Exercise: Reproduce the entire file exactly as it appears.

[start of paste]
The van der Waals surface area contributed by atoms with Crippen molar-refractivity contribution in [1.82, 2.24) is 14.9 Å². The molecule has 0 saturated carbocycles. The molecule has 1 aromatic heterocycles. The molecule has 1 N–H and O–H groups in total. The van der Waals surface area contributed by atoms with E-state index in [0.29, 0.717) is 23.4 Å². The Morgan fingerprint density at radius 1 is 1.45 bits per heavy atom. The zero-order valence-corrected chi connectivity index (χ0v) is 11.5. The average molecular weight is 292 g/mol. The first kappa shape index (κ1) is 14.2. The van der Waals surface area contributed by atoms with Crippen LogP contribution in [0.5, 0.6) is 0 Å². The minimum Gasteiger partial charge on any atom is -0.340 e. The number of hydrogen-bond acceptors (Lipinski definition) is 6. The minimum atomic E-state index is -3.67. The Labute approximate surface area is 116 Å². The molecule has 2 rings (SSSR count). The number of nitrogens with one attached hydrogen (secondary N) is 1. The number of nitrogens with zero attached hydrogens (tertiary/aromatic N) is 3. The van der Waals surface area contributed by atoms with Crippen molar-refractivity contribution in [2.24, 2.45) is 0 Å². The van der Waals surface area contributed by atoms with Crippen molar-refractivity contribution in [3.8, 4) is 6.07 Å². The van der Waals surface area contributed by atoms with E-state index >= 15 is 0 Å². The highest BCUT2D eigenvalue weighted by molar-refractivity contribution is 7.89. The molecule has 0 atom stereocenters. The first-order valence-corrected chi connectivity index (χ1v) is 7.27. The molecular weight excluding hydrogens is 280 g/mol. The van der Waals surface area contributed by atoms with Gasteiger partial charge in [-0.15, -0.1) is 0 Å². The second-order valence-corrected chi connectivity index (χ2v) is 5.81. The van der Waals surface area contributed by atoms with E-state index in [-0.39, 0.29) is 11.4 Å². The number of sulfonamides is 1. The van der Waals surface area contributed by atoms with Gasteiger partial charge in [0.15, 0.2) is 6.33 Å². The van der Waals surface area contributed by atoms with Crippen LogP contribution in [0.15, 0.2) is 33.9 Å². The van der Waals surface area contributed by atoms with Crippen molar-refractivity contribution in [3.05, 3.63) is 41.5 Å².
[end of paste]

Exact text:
The van der Waals surface area contributed by atoms with Crippen molar-refractivity contribution in [1.82, 2.24) is 14.9 Å². The molecule has 0 saturated carbocycles. The molecule has 1 aromatic heterocycles. The molecule has 1 N–H and O–H groups in total. The van der Waals surface area contributed by atoms with E-state index in [0.29, 0.717) is 23.4 Å². The Morgan fingerprint density at radius 1 is 1.45 bits per heavy atom. The zero-order valence-corrected chi connectivity index (χ0v) is 11.5. The average molecular weight is 292 g/mol. The first kappa shape index (κ1) is 14.2. The van der Waals surface area contributed by atoms with Crippen LogP contribution in [0.5, 0.6) is 0 Å². The minimum Gasteiger partial charge on any atom is -0.340 e. The number of hydrogen-bond acceptors (Lipinski definition) is 6. The minimum atomic E-state index is -3.67. The Labute approximate surface area is 116 Å². The molecule has 2 rings (SSSR count). The number of nitrogens with one attached hydrogen (secondary N) is 1. The number of nitrogens with zero attached hydrogens (tertiary/aromatic N) is 3. The van der Waals surface area contributed by atoms with Crippen molar-refractivity contribution in [2.24, 2.45) is 0 Å². The van der Waals surface area contributed by atoms with Crippen molar-refractivity contribution in [3.8, 4) is 6.07 Å². The van der Waals surface area contributed by atoms with E-state index >= 15 is 0 Å². The highest BCUT2D eigenvalue weighted by molar-refractivity contribution is 7.89. The molecule has 0 atom stereocenters. The first-order valence-corrected chi connectivity index (χ1v) is 7.27. The molecular weight excluding hydrogens is 280 g/mol. The van der Waals surface area contributed by atoms with Gasteiger partial charge in [-0.15, -0.1) is 0 Å². The second-order valence-corrected chi connectivity index (χ2v) is 5.81. The van der Waals surface area contributed by atoms with E-state index in [-0.39, 0.29) is 11.4 Å². The number of sulfonamides is 1. The van der Waals surface area contributed by atoms with Gasteiger partial charge in [0.15, 0.2) is 6.33 Å². The van der Waals surface area contributed by atoms with Crippen LogP contribution in [0.15, 0.2) is 33.9 Å². The van der Waals surface area contributed by atoms with Crippen molar-refractivity contribution in [3.05, 3.63) is 41.5 Å².